Frequent question: How many feet does it take a snowmobile to stop?

What is sight distance in snowmobile?

Sight distance is the distance from which you can see and identify a hazard, not necessarily the total distance you can see. You often see an object before you’re able to identify it as a hazard. If the stopping distance to an object is greater than the sight distance, you’re in danger of hitting the object.

What surface allows quicker stops snowmobiling?

Deep, powdery snow stops snowmobiles more quickly because it creates more drag than shallower snow. Glare ice has less drag than deep snow, so snowmobiles travel much farther after braking.

How do you stop on a snowmobile?

When pulling over, or stopping, remember to always:

  1. Pull over to the right as far as possible.
  2. Ensure you’ve left enough room on the left side of the trail for others to safely pass you and for any oncoming snowmobiles.
  3. Always stop on a flat area and NEVER stop at a curve in the trail or on a hill.
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What is passing sight distance?

It is defined as smallest distance which is required on two lane highway at any point to stop the vehicles safely without colliding with other vehicle on roadway or any road side debris.

What is a normal reaction time for a snowmobiler who needs to apply the brakes?

Before you can begin to apply the brakes to stop, you will need time to react to a situation. A normal reaction time for a snowmobiler can be anywhere from one to three seconds.

What should a snowmobile operator do when approaching a road that must be crossed?

The operator must bring the snowmobile to a complete stop before crossing, and the driver must yield the right-of-way to all oncoming traffic. A snowmobile may be operated on a highway or street for a special event only with permit from local authorities.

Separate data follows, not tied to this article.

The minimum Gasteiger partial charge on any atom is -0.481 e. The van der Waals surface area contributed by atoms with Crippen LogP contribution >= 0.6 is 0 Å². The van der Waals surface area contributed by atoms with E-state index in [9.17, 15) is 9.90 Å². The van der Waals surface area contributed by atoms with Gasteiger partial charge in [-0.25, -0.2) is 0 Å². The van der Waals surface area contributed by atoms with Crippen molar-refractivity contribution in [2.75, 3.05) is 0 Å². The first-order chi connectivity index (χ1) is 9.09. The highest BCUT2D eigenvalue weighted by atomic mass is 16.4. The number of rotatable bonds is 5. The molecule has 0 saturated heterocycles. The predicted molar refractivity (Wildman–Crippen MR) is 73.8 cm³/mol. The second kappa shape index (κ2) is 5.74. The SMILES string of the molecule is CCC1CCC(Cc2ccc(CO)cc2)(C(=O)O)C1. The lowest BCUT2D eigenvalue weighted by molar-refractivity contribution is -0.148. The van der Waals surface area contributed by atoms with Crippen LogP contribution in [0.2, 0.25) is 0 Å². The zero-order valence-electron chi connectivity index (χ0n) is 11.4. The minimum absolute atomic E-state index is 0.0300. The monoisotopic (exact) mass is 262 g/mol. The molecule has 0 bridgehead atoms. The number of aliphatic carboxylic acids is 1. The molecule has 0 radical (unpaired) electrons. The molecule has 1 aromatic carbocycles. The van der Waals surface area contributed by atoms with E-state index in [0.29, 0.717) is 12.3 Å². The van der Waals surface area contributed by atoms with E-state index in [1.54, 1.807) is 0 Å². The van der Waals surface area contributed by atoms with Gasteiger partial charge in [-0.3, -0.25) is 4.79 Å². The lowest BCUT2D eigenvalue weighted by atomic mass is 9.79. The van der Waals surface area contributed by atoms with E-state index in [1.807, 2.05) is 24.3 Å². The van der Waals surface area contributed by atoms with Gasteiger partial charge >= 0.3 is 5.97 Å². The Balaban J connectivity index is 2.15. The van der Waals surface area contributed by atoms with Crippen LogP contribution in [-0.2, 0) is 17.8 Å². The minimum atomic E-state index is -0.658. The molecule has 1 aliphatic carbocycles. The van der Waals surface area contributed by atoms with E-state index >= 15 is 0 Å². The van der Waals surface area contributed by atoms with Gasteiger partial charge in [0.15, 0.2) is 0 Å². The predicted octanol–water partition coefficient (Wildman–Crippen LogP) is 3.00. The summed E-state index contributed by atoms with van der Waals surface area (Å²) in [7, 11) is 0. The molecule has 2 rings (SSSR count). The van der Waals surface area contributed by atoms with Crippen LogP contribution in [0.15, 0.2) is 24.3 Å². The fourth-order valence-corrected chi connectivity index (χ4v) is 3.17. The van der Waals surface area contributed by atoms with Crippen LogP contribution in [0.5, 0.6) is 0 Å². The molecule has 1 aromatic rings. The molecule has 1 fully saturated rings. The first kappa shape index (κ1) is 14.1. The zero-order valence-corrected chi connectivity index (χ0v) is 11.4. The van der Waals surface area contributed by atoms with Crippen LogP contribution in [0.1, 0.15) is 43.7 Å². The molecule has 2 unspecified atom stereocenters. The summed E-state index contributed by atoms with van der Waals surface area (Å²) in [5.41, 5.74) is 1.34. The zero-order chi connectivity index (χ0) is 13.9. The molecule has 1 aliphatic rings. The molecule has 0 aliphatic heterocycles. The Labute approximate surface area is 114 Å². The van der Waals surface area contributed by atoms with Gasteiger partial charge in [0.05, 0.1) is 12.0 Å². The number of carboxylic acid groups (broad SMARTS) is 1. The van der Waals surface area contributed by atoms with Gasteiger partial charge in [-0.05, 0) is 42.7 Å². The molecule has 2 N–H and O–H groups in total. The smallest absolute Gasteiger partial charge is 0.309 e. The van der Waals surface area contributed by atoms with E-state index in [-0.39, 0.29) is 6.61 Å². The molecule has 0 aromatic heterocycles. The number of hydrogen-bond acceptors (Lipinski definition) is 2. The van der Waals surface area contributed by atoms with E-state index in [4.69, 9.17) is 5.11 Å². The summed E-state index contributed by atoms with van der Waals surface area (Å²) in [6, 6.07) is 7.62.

How should you shift your body weight when turning your snowmobile?

Lean into turns to gain more control while turning. Placing more body weight forward and into the turn puts more loading on the inside ski and keeps it down on the snow, giving it a better bite.

How fast do snowmobiles accelerate?

A snowmobile – even a relatively low powered one – can easily accelerate at 0.5g or more. This is similar to the maximum acceleration capability of a high-end sports coupe (e.g., Porsche 911 Turbo) or a typical motorcycle. For emergency braking however, most cars can brake at between 0.7 and 0.9g on dry roads.

What snowmobile skill should you practice only after mastering the basics?

After you master the basics, go to a hilly area and practice riding uphill and downhill, as well as traversing the hill.

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What is the danger in overriding your headlights on a snowmobile?

Overriding your headlights means that they don’t illuminate the area where your snowmobile will finally stop. If you ride at speeds over 40 mph in poor conditions, you may not be able to stop soon enough to avoid hitting potential obstacles on the trail, a leading cause of snowmobile injuries and fatalities.

What is the most common source of injury for snowmobile riders?

The most common sites of injury were the extremities (48.8%) and the head, neck, and face (28.2%). Head and neck injuries were the predominant cause of death (66.7%). The most common diagnosis was contu- sion/abrasion (30.9%), followed by laceration (22%), frac- ture (20.3%), and strain/sprain (14.4%).

When riding on ice what should you do to stop safely?


  1. Ice presents many of the same handling problems as riding on pavement. Also, spins are common, and fast stops are impossible.
  2. Maintain a slow, steady speed. Don’t speed up or apply the brakes abruptly.
  3. To stop safely, release the throttle and coast to a stop.